If you're seeing the signs — drooling, gnawing, fussiness — it's time to start thinking about solutions for your tiny teether. While some babies go through the process virtually pain-free, for others, it can be a miserable, and ongoing, phase. Teething rings and toys won't make the pain go away, but they will help to soothe your lil one's aching gums. Check out these ten options for satiating little chompers.
Nursing older children is a very touchy subject, even among moms who breastfeed their infants. But one thing's for sure: moms who do it, either in public or in private, are passionate about it. As Circle of Moms member Cynthia A. explains, "Extended nursing is not for everyone, but those of us who have nursed for longer than six months or a year have our reasons both for ourselves and for the physical and emotional health of our children."
Truth is, you might be surprised to find out how many "closet nursers" there are in your neighborhood, church, or preschool. Here's a look at the extended breastfeeding issue from three perspectives: physical, emotional, and societal.
If you've ever experienced the dreaded "diaper blowout," then you know that it can be . . . in a word . . . disastrous. Whether it's having a favorite outfit (yours or your baby's) destroyed, changing the crib sheets, or giving the car seat a seriously thorough cleanse and sterilization, explosive poop is one of those tiny details that most of the parenting books prefer not to talk about.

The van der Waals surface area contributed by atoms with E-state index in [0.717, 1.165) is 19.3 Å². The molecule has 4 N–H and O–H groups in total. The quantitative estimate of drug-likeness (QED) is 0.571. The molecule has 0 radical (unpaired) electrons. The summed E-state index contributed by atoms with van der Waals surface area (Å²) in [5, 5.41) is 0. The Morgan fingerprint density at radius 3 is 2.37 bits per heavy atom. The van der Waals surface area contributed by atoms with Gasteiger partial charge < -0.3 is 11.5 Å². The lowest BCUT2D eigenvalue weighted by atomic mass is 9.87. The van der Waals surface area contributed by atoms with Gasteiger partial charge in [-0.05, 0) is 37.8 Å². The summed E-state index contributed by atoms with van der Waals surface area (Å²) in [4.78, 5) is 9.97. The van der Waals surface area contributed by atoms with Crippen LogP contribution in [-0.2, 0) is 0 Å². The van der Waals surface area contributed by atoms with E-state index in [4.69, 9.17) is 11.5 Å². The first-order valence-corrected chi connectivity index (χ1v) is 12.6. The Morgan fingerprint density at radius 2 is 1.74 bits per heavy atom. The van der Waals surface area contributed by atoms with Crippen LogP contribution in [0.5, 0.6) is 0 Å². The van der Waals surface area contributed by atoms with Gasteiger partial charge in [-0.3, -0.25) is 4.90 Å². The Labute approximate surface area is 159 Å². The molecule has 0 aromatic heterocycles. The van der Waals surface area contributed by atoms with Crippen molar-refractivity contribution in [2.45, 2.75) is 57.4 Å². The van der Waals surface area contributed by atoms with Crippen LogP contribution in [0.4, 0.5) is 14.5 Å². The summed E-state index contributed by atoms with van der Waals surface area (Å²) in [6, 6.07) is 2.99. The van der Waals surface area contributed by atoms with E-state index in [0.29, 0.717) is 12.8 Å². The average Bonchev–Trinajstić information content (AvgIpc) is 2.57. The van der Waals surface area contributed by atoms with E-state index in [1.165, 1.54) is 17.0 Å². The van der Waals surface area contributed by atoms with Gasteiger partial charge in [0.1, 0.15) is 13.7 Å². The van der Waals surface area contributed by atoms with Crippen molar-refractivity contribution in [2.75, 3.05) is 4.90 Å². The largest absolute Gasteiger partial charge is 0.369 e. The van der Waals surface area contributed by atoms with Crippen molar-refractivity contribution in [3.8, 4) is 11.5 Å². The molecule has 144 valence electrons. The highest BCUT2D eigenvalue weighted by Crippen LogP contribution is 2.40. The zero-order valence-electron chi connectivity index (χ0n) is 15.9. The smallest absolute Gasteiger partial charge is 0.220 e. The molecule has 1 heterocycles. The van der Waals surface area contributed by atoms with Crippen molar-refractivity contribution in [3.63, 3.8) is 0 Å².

Enter the Blowout Blocker by Melzy. The diaper extender, designed by a mother of three, was created to "save parents from the stress and mess that a diaper blowout creates." The product, which sells for $13, tucks into a standard diaper and wraps around the baby's hips, securing an elongated back panel into place. Should a diaper explosion occur, the Blowout Blocker catches any leakage that might creep out on the sides or back.
If wetness (more common in toddlers) is your issue, then there's a product for that, as well. The Soaker Stopper ($13) features a front panel instead of a back one, absorbing leakage from the front or sides of the diaper.
Are exploding diapers enough of an issue for you that you'd consider either product?
Has your infant's scalp developed dry flakes or crusty yellowish scales? It's likely cradle cap. Known as seborrheic dermatitis when it appears elsewhere on the body, cradle cap is a noncontagious skin condition that commonly affects infants in the first few weeks and months of life.
Although the exact cause of cradle cap isn't known, some doctors believe one factor is a mother's hormonal changes during pregnancy, which stimulate the baby's oil glands. Unlike other common infant rashes such as eczema and diaper rash, cradle cap isn't itchy or uncomfortable for a baby. While cradle cap usually resolves itself within a few weeks or months, many parents prefer to try the following cradle cap treatments to hasten the healing process.
As a devout user of the Bugaboo Cameleon, I was thrilled to have the opportunity to spend a month "test-driving" the new Cameleon3 over the past four weeks. Since my son was born nine months ago, I've spent significantly more time behind the handle of our Cameleon than I have behind the wheel of my car. Having the 2012 edition parked literally side by side with the Cameleon3 for the past 30 days gave me the unique perspective of being able to compare and contrast every detail and feature. Here are the ins and outs of what I learned during my time with the new set of wheels:
What's Improved and Great
- Increased underseat storage: While I don't have the exact dimensions available, the underseat bag on the Cameleon3 offers additional storage space and can be pulled shut with a drawstring so that whatever you're toting around stays protected. This is a great feature for city moms, who are likely to take their strollers out on errands and stash purchases in the stroller bag.